If the bill is passed, it will create a national Tobacco Retail Register, which is aimed both at enabling local authorities to target guidance more effectively and at reducing sales of tobacco products to children.
The register would be funded by a £30 charge for each retailer, with an additional £10 for each store trading under the same fascia.
James Lowman, chief executive of the ACS, said: “Compliance with tobacco regulations in the convenience sector is already very good, as shown by the recent successful implementation of the tobacco display ban.
“The current Scottish Tobacco Retail Register has seen very few retailers removed from the list as a result of non-compliance with tobacco, therefore we remain sceptical of its effectiveness.”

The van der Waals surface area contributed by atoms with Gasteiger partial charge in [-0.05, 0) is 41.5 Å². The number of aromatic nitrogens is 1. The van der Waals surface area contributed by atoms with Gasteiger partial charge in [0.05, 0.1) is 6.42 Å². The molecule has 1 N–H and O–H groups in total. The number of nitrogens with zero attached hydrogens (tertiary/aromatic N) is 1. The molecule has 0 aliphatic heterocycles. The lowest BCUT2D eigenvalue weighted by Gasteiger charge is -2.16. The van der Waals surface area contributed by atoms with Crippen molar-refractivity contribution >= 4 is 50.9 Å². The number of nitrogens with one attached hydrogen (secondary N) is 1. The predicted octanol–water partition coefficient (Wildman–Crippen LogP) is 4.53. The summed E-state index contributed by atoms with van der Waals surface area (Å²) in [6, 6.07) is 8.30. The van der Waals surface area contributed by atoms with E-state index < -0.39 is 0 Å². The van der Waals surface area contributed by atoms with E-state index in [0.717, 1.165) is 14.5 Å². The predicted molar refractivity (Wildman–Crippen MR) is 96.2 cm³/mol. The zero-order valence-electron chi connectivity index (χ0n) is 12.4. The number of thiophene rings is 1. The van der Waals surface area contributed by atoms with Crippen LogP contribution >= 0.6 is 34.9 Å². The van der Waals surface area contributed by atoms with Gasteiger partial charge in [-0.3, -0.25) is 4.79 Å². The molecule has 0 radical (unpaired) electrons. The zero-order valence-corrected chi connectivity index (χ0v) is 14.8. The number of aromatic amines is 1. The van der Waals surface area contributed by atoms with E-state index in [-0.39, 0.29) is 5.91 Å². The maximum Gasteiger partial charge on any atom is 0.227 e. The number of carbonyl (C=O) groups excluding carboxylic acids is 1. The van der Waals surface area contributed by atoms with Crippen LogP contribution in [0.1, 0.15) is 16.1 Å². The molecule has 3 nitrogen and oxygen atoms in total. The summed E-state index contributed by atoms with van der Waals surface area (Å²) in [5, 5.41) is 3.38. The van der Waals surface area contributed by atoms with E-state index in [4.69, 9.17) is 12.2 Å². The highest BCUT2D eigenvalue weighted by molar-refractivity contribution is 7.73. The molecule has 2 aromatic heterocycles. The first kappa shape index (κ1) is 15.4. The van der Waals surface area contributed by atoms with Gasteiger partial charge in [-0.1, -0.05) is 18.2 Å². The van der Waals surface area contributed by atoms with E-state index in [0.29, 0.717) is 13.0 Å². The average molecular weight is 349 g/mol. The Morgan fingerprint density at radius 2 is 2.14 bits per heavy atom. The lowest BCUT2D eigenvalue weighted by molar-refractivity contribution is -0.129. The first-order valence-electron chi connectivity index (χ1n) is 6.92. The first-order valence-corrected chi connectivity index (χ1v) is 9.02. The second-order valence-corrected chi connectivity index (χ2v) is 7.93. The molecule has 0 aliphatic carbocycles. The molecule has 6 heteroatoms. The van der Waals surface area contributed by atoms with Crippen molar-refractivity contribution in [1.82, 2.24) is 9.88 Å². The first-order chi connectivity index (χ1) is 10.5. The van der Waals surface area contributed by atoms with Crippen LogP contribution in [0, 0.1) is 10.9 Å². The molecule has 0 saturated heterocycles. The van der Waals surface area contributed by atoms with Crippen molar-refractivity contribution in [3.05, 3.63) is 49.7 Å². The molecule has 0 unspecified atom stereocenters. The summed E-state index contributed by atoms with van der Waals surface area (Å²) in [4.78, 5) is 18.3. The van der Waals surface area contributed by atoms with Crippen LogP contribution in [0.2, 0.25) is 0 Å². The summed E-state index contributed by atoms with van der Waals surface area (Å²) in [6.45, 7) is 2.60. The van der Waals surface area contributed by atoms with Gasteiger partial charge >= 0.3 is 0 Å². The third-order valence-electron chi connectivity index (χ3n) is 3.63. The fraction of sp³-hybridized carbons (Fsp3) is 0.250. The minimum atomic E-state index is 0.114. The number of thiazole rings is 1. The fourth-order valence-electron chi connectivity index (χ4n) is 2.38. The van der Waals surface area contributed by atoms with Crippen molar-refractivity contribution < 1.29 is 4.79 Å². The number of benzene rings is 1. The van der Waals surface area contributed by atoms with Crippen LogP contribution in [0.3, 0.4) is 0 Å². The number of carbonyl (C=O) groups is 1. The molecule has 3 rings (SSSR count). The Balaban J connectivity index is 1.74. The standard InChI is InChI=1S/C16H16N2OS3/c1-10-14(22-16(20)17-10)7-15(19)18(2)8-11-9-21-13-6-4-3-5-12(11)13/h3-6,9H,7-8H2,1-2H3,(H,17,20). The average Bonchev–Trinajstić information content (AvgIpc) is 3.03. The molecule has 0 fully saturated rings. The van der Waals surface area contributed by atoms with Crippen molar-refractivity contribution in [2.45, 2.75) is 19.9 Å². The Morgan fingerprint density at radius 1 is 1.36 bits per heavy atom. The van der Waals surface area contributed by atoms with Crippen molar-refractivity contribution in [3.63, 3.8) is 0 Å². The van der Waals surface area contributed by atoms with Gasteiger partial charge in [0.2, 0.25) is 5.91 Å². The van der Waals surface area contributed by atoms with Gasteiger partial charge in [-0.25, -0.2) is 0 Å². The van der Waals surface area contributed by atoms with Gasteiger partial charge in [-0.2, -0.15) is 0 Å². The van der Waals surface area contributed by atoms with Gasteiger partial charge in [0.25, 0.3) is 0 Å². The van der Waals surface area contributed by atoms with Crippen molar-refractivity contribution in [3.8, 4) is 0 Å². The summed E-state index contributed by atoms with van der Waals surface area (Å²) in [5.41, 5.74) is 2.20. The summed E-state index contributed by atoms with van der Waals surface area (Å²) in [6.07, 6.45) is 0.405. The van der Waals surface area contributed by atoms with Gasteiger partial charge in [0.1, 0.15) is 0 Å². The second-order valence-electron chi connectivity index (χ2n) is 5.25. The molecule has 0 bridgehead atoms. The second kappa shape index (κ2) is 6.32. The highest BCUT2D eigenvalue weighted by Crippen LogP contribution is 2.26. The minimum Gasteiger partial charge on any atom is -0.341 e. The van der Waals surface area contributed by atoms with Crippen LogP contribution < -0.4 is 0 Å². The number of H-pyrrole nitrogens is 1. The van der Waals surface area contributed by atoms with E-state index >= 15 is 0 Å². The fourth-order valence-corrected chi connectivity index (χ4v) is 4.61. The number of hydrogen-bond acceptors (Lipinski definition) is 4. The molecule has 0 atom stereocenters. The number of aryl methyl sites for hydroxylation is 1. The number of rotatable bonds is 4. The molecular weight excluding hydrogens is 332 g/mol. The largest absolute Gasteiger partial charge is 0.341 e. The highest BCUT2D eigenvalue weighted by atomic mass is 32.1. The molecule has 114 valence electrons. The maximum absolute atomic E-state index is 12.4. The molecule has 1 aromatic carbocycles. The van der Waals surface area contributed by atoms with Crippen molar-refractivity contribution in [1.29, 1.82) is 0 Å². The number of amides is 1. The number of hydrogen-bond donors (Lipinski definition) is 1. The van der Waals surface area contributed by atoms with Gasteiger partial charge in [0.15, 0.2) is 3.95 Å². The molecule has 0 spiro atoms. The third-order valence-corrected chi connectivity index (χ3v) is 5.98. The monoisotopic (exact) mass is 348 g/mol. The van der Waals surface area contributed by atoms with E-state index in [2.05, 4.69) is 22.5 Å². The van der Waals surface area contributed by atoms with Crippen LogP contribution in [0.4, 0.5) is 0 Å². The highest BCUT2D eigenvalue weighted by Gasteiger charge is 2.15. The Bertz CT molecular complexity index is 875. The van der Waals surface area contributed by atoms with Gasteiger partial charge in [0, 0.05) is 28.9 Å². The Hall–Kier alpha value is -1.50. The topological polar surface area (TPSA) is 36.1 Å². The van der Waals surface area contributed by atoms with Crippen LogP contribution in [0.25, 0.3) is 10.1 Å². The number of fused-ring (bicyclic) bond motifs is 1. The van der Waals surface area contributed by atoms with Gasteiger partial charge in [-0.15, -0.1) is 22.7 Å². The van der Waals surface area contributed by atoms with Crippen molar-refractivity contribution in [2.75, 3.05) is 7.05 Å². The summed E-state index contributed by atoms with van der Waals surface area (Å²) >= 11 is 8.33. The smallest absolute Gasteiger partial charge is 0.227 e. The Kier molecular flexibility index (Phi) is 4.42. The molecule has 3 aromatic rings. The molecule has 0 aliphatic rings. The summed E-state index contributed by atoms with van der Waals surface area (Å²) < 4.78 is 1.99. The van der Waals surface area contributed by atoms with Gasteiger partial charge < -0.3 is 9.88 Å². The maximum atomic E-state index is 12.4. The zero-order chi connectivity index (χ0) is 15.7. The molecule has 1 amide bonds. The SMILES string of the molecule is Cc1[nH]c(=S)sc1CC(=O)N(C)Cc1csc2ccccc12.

The bill also includes proposals to place further restrictions on the use of tobacco and e-cigarettes in enclosed and largely enclosed public and private places.
It will also grant extra regulatory powers to the government with regard to restrictions in open spaces.
The ACS has already submitted written evidence to the health and select committee, and provided oral evidence to the committee last month.